Gustaf Petersen-Munch: ‘Outline’

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Gustaf Petersen-Munch (1912-1938) was a Danish surrealist painter and poet who had a short but full and colorful life. The child of Copenhagen academics, he studied psychology and philosophy at Copenhagen University before heading off to Greenland at age 20 to work in the cryolite mines. Six months later he was back in Denmark, officially enrolled at Lund University, but spending much of his time traveling around Europe with the help of his parents’ wealth. His paintings were shown in several exhibitions, but it is his poetry which in retrospect has been seen as ground-breaking, and which influenced the work of many Danish poets in succeeding decades. He moved to the island of Bornholm in 1935 and married the ceramicist Lisbeth Hjorth, but in 1937 joined the International Brigade and was killed in the Spanish Civil War the following year. 

In the poem ‘Outline’ (Danish ‘Rids’), which I have translated into English here, the sensory impressions described seem almost synesthetic: the lapwing’s cry is depicted in terms of geometric figures and sound emerges as colored planes in the air. Space is pictured two-dimensionally, as in an abstract painting, and one is not always certain who or what is the observer, and who or what is the observed. Midway through the first stanza, the point of view shifts to that of the lapwing, as the salt-meadow turns in a concentric circle of color below the white egg which is the hovering bird.

The geometric form continues into the second stanza, where the circle is the sun, which sinks and vanishes into the sea. The salty plane of evening melts into the airy plane of day, whereupon the seagull dissolves into fading sound and the fisherman descends into the sea as the sun had done the night before. I find the whole poem to be an odd but accurate reflection of the 24 hour cycle. Time, plane, space and all four elements are depicted in a single gliding motion, which perhaps suggested the poet’s title for the poem. Petersen-Munch’s Danish original follows my English translation here.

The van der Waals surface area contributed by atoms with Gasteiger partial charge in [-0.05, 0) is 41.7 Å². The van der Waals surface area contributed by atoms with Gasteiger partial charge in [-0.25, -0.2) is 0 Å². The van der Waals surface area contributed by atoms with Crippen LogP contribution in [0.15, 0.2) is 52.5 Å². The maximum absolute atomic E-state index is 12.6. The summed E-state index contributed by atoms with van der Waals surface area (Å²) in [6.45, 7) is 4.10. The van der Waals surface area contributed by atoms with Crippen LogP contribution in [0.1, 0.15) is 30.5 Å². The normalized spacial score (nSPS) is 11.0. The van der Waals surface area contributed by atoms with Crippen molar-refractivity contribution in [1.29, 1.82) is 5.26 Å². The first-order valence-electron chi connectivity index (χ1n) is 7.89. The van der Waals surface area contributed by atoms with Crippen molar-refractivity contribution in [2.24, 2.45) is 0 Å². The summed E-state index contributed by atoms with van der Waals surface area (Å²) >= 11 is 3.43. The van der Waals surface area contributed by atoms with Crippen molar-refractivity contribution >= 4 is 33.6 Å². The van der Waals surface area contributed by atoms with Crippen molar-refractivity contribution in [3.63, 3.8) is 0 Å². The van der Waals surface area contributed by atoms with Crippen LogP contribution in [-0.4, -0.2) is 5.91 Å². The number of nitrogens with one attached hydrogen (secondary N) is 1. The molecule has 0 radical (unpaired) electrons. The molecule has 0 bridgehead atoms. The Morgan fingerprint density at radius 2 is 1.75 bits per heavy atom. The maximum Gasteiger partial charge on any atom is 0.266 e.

Outline

The lapwing cries
a circle black
cries a curve white
in the air–
The salt-meadow turns
green-grey wet
with a closed egg
in the middle–

The sea glides blushing
into the fire of the sun,
The evening breathes salt
toward the morning wind–
A seagull dissolves in a blurred fast hum,
The fisherman awakens to day–

Rids

Viben skriger
en Cirkel sort
skriger en Kurve hvid
i Luften–
Saltengen drejer sig
grøn-graa vaad
med et lukket Æg
i Midten–

Havet glider rødmende
ind i Solens Ild,
Aften aander Salt
mod Morgens Vind–
En Maage forsvinder i sløret Sus,
Fiskeren vaagner til Dag–

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2 comments on “Gustaf Petersen-Munch: ‘Outline’

  1. I missed this entry before now somehow! I like the way you’ve unpacked the poem – though given its shape, this almost seems like a poem that folds up, rather than opening up… You’re right, it’s both beguiling and odd. It seems expansive and claustrophobic (like the bird is turning in very tight circles) at one and the same time…

  2. leifhendrik says:

    Your comments really are in line with my way of thinking about this poem. Especially the expansive/claustrophobic dynamic. Even as the poem seems to expand to embrace large spaces and concepts, it does so in a very compressed and tightly conscious manner: there is a definite tension to the work, and it does feel distinctly claustrophobic. Still, there’s a kind of breathtaking ‘vision’ to the whole thing that makes me interested in this poet’s way of seeing. I had a little trouble translating the title, by the way. ‘Rids’ in Danish can mean not only ‘outline’ but also ‘sketch’. I would love to know why exactly Petersen-Munch chose this word.

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